NIH Research Festival
Hutchinson-Gilford Progeria Syndrome (HGPS) is a rare, invariably fatal premature aging disorder. The disease is caused by constitutive production of progerin, a mutant form of the nuclear architectural protein lamin A, leading through unknown mechanisms to extensive morphological, epigenetic and genomic damage and to mesenchymal stem cell (MSC) attrition invivo. We set out to identify primary HGPS disease mechanisms underlying these defects. Using a high-throughput high-content imaging-based siRNA screen we identify the longevity-promoting NRF2 antioxidant pathway as a driver mechanism in HGPS. Progerin sequesters NRF2 and thereby causes its subnuclear mislocalization, resulting in impaired NRF2-mediated transcriptional activation of antioxidants and consequently chronic oxidative stress. Suppressed NRF2 activity or increased oxidative stress are sufficient to recapitulate HGPS aging defects and re-activation of NRF2 activity in HGPS patient cells restores normal function. These findings establish repression of the NRF2-mediated antioxidative response as a key contributor to the premature aging phenotype, and suggest NRF2 activating compounds as a promising novel therapeutic strategy in HGPS and aging diseases.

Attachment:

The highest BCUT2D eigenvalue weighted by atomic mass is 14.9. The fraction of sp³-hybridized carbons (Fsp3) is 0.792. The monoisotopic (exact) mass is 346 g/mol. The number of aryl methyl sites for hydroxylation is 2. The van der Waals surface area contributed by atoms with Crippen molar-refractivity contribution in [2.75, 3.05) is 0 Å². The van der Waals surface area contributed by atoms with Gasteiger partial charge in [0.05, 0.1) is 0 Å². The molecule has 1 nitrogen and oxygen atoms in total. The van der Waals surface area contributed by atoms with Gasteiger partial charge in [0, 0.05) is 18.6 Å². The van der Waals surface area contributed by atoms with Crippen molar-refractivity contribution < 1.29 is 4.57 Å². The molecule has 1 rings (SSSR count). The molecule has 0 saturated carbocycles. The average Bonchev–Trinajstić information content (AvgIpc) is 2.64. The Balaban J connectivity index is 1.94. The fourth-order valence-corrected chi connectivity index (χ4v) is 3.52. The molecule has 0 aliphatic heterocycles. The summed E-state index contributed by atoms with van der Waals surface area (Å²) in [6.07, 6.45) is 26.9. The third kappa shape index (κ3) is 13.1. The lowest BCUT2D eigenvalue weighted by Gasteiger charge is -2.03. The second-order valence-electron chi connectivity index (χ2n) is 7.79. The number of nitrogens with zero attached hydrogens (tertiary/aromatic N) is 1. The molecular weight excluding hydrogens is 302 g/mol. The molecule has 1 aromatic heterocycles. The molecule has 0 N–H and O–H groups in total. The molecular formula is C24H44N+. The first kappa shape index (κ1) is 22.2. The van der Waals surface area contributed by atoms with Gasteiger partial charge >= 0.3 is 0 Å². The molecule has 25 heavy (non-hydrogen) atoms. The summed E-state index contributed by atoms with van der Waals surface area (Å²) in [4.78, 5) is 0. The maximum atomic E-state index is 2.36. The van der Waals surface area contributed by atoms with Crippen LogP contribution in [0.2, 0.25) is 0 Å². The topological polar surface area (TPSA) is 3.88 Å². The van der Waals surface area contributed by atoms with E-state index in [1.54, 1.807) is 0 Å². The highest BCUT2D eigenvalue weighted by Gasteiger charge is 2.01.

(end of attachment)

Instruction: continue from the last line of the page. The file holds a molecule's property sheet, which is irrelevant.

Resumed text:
Scientific Focus Area: Institute, Center, and Scientific Directors
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